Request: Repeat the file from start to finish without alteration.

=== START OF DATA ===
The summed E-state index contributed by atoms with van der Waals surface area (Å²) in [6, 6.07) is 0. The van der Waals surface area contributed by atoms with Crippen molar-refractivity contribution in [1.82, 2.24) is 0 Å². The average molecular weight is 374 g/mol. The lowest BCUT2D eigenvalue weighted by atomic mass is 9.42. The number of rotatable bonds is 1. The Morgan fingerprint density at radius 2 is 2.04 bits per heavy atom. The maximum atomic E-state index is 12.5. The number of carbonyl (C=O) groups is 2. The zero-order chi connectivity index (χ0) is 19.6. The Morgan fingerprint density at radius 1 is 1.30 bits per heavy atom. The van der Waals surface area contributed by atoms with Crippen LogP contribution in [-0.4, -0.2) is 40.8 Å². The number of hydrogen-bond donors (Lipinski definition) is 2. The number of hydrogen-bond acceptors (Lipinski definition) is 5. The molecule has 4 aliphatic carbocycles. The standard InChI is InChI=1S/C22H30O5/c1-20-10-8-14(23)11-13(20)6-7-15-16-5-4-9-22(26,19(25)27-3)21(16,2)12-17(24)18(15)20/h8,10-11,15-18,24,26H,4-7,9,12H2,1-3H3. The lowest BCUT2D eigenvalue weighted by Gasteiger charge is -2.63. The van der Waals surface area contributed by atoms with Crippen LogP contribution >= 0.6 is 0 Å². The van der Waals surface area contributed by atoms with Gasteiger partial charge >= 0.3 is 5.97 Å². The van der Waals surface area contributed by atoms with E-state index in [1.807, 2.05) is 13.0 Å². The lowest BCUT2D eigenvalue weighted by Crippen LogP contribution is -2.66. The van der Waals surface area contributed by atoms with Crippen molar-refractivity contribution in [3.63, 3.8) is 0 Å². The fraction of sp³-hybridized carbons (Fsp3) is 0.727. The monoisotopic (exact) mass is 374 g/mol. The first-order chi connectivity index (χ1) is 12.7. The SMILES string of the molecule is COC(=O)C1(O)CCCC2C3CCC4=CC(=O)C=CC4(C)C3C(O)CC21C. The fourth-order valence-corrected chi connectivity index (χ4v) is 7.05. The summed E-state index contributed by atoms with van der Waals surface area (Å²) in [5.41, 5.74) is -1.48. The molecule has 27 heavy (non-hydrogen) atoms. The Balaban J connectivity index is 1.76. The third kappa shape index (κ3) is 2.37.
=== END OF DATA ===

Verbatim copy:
The summed E-state index contributed by atoms with van der Waals surface area (Å²) in [6, 6.07) is 0. The van der Waals surface area contributed by atoms with Crippen molar-refractivity contribution in [1.82, 2.24) is 0 Å². The average molecular weight is 374 g/mol. The lowest BCUT2D eigenvalue weighted by atomic mass is 9.42. The number of rotatable bonds is 1. The Morgan fingerprint density at radius 2 is 2.04 bits per heavy atom. The maximum atomic E-state index is 12.5. The number of carbonyl (C=O) groups is 2. The zero-order chi connectivity index (χ0) is 19.6. The Morgan fingerprint density at radius 1 is 1.30 bits per heavy atom. The van der Waals surface area contributed by atoms with Crippen LogP contribution in [-0.4, -0.2) is 40.8 Å². The number of hydrogen-bond donors (Lipinski definition) is 2. The number of hydrogen-bond acceptors (Lipinski definition) is 5. The molecule has 4 aliphatic carbocycles. The standard InChI is InChI=1S/C22H30O5/c1-20-10-8-14(23)11-13(20)6-7-15-16-5-4-9-22(26,19(25)27-3)21(16,2)12-17(24)18(15)20/h8,10-11,15-18,24,26H,4-7,9,12H2,1-3H3. The lowest BCUT2D eigenvalue weighted by Gasteiger charge is -2.63. The van der Waals surface area contributed by atoms with Crippen LogP contribution >= 0.6 is 0 Å². The van der Waals surface area contributed by atoms with Gasteiger partial charge >= 0.3 is 5.97 Å². The van der Waals surface area contributed by atoms with E-state index in [1.807, 2.05) is 13.0 Å². The lowest BCUT2D eigenvalue weighted by Crippen LogP contribution is -2.66. The van der Waals surface area contributed by atoms with Crippen molar-refractivity contribution in [3.63, 3.8) is 0 Å². The fraction of sp³-hybridized carbons (Fsp3) is 0.727. The monoisotopic (exact) mass is 374 g/mol. The first-order chi connectivity index (χ1) is 12.7. The SMILES string of the molecule is COC(=O)C1(O)CCCC2C3CCC4=CC(=O)C=CC4(C)C3C(O)CC21C. The fourth-order valence-corrected chi connectivity index (χ4v) is 7.05. The summed E-state index contributed by atoms with van der Waals surface area (Å²) in [5.41, 5.74) is -1.48. The molecule has 27 heavy (non-hydrogen) atoms. The Balaban J connectivity index is 1.76. The third kappa shape index (κ3) is 2.37.